To the Editor:

We agree with Ong et al. [1] that trainee research networks offer an excellent opportunity for trainees to get involved in prospective studies that have the potential to change practice. We would like to highlight a further study published by the London Ophthalmology trainee Clinical Trials Network: Eye care in the intensive care unit during the COVID-19 pandemic and beyond [2].

We believe there is an opportunity for undergraduates to harness the power of collaborative working, using the trainee network model, with appropriate supervision. For each of the 45 UK medical schools listed on the Medical Schools Council website, we searched the Student Union and Medical Society websites: 25 out of 45 medical schools (55.6%) had an active ophthalmology society. Email addresses were visible for 20 of the 25 societies, and 21 out of 25 had public Facebook pages. The number of student ophthalmology societies has increased in proportion to the rising number of UK medical schools. In 2018, Hsiao and Tatham reported that 18 out of 32 universities (56.3%) had an ophthalmology society Table 1.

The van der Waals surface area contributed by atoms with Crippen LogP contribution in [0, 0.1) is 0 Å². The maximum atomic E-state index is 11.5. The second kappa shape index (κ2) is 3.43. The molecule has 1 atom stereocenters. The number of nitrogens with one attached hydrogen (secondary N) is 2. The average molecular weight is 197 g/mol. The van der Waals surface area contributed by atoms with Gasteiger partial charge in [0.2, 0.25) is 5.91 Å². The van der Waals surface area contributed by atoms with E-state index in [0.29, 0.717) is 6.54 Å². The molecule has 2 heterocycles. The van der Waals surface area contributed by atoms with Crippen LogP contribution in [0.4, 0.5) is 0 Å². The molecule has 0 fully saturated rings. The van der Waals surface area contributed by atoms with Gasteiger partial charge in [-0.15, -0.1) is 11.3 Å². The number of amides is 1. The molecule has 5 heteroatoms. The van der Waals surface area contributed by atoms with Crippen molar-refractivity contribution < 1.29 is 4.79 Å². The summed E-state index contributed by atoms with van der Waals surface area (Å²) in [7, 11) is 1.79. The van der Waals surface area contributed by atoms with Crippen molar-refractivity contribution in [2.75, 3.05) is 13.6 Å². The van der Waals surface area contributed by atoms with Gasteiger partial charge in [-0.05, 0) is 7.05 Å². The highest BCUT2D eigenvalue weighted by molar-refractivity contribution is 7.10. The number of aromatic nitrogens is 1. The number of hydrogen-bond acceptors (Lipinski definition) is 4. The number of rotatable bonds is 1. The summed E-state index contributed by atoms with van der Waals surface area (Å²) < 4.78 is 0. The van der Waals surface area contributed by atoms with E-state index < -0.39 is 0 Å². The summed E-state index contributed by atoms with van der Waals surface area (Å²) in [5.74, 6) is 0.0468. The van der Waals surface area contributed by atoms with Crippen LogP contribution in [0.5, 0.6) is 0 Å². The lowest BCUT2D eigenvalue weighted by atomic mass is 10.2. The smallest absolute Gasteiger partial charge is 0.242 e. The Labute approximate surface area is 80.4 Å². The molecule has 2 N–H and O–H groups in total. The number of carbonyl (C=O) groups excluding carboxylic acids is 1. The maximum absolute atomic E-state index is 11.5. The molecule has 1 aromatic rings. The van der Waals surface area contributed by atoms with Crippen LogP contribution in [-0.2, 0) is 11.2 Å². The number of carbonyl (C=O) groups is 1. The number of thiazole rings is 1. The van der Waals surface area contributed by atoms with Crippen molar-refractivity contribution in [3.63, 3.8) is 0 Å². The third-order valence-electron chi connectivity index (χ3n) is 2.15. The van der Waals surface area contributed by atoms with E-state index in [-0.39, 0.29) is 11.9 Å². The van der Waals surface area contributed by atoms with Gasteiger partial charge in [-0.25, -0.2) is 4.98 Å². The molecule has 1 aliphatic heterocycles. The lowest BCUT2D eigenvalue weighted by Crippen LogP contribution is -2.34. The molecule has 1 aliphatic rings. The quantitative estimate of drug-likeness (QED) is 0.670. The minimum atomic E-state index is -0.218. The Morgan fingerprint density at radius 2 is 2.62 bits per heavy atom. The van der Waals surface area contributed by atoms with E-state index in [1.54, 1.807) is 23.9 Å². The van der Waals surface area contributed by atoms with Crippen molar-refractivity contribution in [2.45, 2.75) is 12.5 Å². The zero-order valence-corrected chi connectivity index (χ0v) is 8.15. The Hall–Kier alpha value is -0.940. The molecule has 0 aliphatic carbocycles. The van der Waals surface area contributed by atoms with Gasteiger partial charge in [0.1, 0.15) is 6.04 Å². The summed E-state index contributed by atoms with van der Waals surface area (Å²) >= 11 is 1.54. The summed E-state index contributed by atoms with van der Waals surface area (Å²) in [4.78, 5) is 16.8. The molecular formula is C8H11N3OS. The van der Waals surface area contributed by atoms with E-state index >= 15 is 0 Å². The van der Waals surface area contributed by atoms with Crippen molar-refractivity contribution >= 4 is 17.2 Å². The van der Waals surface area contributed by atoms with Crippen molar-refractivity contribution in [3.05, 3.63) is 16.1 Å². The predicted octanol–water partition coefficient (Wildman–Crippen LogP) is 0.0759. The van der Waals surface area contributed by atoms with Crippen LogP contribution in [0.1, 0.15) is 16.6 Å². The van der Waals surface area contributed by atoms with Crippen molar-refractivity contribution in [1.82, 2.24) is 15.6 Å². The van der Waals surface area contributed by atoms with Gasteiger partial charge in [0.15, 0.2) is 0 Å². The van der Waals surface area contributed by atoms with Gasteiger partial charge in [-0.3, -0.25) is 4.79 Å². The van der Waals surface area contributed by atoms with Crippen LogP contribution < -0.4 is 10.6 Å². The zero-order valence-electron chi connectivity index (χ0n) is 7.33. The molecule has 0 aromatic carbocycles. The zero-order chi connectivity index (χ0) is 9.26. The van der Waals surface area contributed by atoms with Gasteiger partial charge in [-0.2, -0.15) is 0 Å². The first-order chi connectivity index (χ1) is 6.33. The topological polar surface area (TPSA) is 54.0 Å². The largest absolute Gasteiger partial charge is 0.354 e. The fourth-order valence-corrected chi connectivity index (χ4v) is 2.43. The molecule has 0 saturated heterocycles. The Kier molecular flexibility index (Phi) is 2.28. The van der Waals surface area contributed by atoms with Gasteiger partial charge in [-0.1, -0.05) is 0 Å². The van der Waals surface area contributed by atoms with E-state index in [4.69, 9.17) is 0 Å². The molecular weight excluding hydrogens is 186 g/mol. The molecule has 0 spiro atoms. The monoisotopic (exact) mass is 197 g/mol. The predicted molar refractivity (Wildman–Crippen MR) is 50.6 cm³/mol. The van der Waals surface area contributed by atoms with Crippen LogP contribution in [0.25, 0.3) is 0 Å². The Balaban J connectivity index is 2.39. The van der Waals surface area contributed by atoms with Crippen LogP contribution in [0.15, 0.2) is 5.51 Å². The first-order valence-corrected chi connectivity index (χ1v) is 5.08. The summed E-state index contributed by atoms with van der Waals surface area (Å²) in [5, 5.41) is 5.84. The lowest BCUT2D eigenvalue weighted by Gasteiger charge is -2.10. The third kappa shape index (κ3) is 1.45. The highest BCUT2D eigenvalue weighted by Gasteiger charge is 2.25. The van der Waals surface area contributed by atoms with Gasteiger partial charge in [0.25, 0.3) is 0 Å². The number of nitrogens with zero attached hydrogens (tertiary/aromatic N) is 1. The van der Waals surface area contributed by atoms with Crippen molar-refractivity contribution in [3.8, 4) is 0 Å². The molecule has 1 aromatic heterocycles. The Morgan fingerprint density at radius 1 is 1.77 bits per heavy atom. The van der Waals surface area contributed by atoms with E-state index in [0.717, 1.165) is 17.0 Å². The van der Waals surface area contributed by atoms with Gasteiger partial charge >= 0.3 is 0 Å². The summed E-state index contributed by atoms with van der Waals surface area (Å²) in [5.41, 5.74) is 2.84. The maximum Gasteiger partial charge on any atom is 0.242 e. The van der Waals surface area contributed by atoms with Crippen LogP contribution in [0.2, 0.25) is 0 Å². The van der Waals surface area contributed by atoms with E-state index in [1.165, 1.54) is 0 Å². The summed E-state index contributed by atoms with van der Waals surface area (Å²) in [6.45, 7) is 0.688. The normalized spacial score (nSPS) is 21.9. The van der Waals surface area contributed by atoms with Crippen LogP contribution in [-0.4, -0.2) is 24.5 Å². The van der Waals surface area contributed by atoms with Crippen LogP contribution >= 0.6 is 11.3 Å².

Table 1 List of UK medical schools with an active ophthalmology society and contact details.

Student ophthalmology societies facilitate research, networking, teaching and provide exposure to ophthalmology as a career. To support this, Hsiao and Tatham [3] showed that the percentage of students entering ophthalmology training was 1.37-fold greater in universities with an ophthalmology society Table 2.

Table 2 UK medical schools without an active ophthalmology society listed on their Student Union or Medical Society websites.

The existing group of ophthalmology societies with their collection of students interested in ophthalmology could increase research involvement and output amongst medical students and enhance communication, encouraging collaboration between students from different universities. Societies could work together to host conferences such as the National Student Ophthalmology Conference 2022, a collaboration by six student societies across the UK. There is a precedence for research networks amongst medical students such as the Student Audit and Research in Surgery (STARSurg) collaborative, the first national audit and research network involving students from all UK medical schools, which has increased confidence amongst medical students to conduct clinical research [4].

An undergraduate network could help channel enthusiasm for Ophthalmology research amongst medical students and lead to high quality outputs. This is especially important following the COVID-19 pandemic which has reduced clinical exposure, research opportunities and mentorship for students [5].